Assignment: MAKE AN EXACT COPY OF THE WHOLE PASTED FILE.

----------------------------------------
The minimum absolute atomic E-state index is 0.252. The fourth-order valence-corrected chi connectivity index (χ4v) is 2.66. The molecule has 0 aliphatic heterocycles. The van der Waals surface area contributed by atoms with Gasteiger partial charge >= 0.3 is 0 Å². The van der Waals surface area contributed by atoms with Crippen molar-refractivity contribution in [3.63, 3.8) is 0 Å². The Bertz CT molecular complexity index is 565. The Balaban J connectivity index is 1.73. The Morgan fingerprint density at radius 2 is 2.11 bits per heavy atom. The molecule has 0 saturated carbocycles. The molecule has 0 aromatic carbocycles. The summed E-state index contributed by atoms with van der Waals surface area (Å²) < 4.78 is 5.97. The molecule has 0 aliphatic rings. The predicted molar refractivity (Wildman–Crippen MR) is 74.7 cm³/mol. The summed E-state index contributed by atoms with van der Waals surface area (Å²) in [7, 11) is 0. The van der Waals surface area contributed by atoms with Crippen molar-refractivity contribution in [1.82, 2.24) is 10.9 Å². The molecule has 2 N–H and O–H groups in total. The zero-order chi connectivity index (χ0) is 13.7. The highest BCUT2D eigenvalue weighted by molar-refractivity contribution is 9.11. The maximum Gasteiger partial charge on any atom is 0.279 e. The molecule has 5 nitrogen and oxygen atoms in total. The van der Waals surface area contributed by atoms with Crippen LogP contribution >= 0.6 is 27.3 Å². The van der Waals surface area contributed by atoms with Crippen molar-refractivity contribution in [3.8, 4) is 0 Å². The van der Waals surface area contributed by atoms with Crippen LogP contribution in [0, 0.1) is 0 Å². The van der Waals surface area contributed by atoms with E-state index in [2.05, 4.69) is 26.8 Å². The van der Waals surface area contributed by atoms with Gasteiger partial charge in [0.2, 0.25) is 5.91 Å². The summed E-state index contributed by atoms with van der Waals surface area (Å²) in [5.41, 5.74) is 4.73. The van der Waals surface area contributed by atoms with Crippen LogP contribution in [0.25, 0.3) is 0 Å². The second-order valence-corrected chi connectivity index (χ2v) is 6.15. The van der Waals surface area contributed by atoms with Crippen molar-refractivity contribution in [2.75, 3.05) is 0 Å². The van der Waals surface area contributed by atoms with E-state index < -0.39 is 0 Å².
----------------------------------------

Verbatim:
The minimum absolute atomic E-state index is 0.252. The fourth-order valence-corrected chi connectivity index (χ4v) is 2.66. The molecule has 0 aliphatic heterocycles. The van der Waals surface area contributed by atoms with Gasteiger partial charge >= 0.3 is 0 Å². The van der Waals surface area contributed by atoms with Crippen molar-refractivity contribution in [3.63, 3.8) is 0 Å². The Bertz CT molecular complexity index is 565. The Balaban J connectivity index is 1.73. The Morgan fingerprint density at radius 2 is 2.11 bits per heavy atom. The molecule has 0 saturated carbocycles. The molecule has 0 aromatic carbocycles. The summed E-state index contributed by atoms with van der Waals surface area (Å²) < 4.78 is 5.97. The molecule has 0 aliphatic rings. The predicted molar refractivity (Wildman–Crippen MR) is 74.7 cm³/mol. The summed E-state index contributed by atoms with van der Waals surface area (Å²) in [7, 11) is 0. The van der Waals surface area contributed by atoms with Crippen molar-refractivity contribution in [1.82, 2.24) is 10.9 Å². The molecule has 2 N–H and O–H groups in total. The zero-order chi connectivity index (χ0) is 13.7. The highest BCUT2D eigenvalue weighted by molar-refractivity contribution is 9.11. The maximum Gasteiger partial charge on any atom is 0.279 e. The molecule has 5 nitrogen and oxygen atoms in total. The van der Waals surface area contributed by atoms with Crippen LogP contribution >= 0.6 is 27.3 Å². The van der Waals surface area contributed by atoms with Crippen molar-refractivity contribution in [3.8, 4) is 0 Å². The van der Waals surface area contributed by atoms with Crippen LogP contribution in [0, 0.1) is 0 Å². The van der Waals surface area contributed by atoms with E-state index in [2.05, 4.69) is 26.8 Å². The van der Waals surface area contributed by atoms with Gasteiger partial charge in [0.2, 0.25) is 5.91 Å². The summed E-state index contributed by atoms with van der Waals surface area (Å²) in [5.41, 5.74) is 4.73. The van der Waals surface area contributed by atoms with Crippen LogP contribution in [0.25, 0.3) is 0 Å². The second-order valence-corrected chi connectivity index (χ2v) is 6.15. The van der Waals surface area contributed by atoms with Crippen molar-refractivity contribution in [2.75, 3.05) is 0 Å². The van der Waals surface area contributed by atoms with E-state index < -0.39 is 0 Å².